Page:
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Toyota Strengthens Environmental Initiatives

2008 Toyota Hybrid Vehicles Line-up (Australia)

Toyota Motor Corporation (TMC) has outlined its plans to contribute to a low-carbon society through initiatives in the areas of research and development, manufacturing and social contribution.

The plan is consistent with Toyota’s guiding principle of contributing to the development of a prosperous society through vehicle manufacture.

Toyota’s actions are aimed at reducing CO2 emissions, supporting the use of non-petroleum based sources of energy and improving air quality.

Toyota believes hybrid technology is a core means for reducing oil consumption and promoting the adaptation of vehicles to energy diversification.

The corporation is working to further reduce the size, weight and cost of motors, inverters, batteries and other hybrid system components.

It will bring hybrid vehicles to market in line with the energy trends of each region, based on its philosophy of introducing the right vehicle, at the right time, in the right place.

Other initiatives include reducing the size and weight of all vehicles as well as developing more efficient engines and transmissions and introducing flexible-fuel vehicles.

Toyota’s vehicles worldwide have been adapted to E10 fuel since 2006. Flexible-fuel models in Brazil can run on E100 and the Tundra and Sequoia sold in North America are E85-compatible.

Verification tests of plug-in hybrid vehicles are being conducted in Japan, the United States and Europe.

Toyota believes plug-in hybrids, which can be used as electric vehicles for short trips and as conventional hybrid vehicles for longer distances, represent the most promising approach.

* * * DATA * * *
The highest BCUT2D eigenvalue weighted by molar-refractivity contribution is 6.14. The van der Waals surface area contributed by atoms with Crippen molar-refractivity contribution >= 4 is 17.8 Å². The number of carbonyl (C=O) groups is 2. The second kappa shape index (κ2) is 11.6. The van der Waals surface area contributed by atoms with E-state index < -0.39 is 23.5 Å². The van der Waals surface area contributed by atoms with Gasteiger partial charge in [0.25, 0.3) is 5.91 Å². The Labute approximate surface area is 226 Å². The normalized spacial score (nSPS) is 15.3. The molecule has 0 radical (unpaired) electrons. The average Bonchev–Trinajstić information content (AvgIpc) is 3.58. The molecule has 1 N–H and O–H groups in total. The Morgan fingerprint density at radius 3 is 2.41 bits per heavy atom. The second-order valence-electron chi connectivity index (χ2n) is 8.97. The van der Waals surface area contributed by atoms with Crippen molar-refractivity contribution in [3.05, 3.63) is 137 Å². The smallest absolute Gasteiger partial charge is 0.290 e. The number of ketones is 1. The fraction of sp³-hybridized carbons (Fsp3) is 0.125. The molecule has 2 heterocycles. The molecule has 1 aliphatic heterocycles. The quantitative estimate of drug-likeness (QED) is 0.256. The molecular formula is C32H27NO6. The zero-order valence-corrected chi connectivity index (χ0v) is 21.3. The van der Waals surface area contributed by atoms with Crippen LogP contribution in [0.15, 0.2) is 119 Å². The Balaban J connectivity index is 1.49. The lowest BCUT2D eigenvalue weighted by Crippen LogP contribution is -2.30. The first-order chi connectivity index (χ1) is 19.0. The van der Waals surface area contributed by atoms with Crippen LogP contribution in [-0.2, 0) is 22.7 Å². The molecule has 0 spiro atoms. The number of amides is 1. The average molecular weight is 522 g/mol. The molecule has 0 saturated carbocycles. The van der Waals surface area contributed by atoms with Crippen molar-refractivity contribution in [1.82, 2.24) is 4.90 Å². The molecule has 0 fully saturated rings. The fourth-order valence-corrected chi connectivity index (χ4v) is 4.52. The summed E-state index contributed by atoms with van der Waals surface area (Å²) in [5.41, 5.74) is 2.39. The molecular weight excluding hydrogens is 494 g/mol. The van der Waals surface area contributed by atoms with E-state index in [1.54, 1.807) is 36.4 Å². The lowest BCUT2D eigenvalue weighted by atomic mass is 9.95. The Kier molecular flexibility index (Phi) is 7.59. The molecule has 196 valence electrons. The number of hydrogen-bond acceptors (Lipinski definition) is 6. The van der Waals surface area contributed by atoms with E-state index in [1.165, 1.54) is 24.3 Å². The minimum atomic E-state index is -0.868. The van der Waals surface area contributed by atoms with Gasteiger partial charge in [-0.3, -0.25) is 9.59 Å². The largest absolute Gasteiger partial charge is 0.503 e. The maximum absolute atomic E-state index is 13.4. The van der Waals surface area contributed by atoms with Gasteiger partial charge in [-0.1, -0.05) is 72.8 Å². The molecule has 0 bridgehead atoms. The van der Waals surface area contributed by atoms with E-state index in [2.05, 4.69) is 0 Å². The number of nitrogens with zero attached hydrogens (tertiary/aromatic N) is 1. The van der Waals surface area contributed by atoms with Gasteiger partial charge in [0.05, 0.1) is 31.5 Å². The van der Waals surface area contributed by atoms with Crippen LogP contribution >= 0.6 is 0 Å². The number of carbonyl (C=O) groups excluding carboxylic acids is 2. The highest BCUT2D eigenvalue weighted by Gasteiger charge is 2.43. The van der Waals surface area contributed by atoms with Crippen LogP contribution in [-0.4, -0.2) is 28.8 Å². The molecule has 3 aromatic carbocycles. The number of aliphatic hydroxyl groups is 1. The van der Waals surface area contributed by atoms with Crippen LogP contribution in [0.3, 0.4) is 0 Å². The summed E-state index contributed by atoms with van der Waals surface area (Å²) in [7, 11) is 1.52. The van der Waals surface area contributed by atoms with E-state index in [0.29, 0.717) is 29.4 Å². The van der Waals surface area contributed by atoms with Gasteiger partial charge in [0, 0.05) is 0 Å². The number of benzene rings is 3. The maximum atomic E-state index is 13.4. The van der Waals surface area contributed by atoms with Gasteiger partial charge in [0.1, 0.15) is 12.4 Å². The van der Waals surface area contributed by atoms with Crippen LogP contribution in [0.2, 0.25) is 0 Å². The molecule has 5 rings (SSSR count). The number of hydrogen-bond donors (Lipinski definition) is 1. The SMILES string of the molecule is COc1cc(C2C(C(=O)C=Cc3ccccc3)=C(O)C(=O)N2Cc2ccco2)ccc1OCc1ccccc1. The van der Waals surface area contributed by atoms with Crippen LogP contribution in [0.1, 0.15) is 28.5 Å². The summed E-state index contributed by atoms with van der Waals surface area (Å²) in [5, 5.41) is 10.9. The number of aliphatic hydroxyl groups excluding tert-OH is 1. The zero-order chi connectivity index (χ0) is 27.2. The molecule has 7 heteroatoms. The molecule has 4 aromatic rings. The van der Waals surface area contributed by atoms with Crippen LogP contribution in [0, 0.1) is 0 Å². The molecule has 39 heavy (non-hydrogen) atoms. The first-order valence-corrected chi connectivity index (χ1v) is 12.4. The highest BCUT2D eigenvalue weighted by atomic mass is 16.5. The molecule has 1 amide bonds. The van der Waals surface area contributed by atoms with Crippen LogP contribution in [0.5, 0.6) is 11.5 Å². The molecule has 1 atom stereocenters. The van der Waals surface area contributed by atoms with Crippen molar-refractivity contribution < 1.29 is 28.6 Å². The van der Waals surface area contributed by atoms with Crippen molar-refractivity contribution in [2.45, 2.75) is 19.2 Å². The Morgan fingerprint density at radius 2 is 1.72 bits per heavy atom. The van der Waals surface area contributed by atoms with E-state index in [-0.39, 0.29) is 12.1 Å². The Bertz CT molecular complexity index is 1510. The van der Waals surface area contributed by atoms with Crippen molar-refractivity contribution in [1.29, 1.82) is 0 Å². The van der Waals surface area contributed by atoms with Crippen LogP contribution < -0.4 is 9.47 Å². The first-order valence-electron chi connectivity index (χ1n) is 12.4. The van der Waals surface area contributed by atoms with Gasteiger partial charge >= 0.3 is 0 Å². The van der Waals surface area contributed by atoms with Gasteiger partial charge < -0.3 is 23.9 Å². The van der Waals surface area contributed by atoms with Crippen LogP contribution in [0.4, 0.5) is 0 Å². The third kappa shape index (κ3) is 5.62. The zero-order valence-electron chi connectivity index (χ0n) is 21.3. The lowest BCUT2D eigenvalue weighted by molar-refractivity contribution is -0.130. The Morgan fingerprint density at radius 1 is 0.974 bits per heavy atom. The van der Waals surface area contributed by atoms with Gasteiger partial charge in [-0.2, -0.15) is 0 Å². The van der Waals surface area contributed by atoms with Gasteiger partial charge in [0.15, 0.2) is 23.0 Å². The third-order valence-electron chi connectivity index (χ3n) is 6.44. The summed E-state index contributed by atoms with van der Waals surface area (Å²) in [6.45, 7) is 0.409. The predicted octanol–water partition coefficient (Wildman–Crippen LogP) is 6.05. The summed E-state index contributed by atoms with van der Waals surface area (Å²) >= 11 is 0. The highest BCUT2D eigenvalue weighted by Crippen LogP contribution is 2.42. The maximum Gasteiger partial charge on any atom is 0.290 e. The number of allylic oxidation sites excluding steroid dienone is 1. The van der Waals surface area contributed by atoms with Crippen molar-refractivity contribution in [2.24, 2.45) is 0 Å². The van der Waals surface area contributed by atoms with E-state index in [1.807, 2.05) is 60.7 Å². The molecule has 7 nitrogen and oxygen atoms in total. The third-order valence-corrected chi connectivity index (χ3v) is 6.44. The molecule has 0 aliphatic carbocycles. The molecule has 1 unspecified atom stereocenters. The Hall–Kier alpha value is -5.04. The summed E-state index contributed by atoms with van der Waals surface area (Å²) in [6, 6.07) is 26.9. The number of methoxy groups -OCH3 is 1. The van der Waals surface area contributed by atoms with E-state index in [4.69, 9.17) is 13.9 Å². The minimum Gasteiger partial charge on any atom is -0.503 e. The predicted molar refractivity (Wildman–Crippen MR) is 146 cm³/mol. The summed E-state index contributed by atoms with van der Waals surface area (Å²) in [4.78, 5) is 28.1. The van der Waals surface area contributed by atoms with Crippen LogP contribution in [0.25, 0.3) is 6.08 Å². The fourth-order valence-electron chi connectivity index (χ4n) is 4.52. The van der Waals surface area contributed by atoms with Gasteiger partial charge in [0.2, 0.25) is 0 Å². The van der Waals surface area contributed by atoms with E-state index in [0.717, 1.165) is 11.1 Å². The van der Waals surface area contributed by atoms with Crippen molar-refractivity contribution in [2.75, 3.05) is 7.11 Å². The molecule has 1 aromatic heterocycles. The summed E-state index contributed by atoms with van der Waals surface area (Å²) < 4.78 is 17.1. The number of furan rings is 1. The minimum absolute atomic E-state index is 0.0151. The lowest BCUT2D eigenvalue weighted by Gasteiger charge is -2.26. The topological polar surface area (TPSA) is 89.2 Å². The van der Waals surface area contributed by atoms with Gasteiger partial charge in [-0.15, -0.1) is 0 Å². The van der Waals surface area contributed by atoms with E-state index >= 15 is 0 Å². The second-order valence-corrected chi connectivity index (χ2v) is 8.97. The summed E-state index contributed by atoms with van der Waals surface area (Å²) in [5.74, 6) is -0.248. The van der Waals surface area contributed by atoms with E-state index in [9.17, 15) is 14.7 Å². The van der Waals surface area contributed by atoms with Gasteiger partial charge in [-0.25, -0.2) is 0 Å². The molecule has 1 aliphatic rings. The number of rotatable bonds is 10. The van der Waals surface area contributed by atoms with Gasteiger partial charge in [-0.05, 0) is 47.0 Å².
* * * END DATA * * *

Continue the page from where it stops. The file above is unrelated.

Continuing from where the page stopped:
Late in 2009, Toyota will introduce a plug-in hybrid vehicle equipped with a lithium-ion battery, geared toward fleet customers in Japan, the United States and Europe.

The company plans to accelerate development of small electric vehicles for mass production.

This year, TMC established a battery research department to advance an innovative next-generation battery that can outperform a lithium-ion battery.

Panasonic EV Energy Co. Ltd (a joint venture between TMC and the Matsushita Group) will begin limited production of lithium-ion batteries in 2009, moving into full-scale production in 2010.

Toyota has also developed an advanced fuel-cell hybrid vehicle (FCHV-adv), which features a newly designed high-performance Toyota FC Stack fuel cell.

The TOYOTA FCHV-adv has received vehicle-type certification from Japan’s Ministry of Land, Infrastructure and Transport.

It features an improvement of 25 per cent in fuel efficiency and achieves a cruising range of approximately 830km on a single fill.

TMC is steadily overcoming the technological hurdles associated with fuel cell vehicles and will focus next on solving problems related to maintaining reliability and reducing costs.

Toyota’s involvement in alternative fuels includes research into a cellulosic ethanol that ensures a stable supply without competing with food production.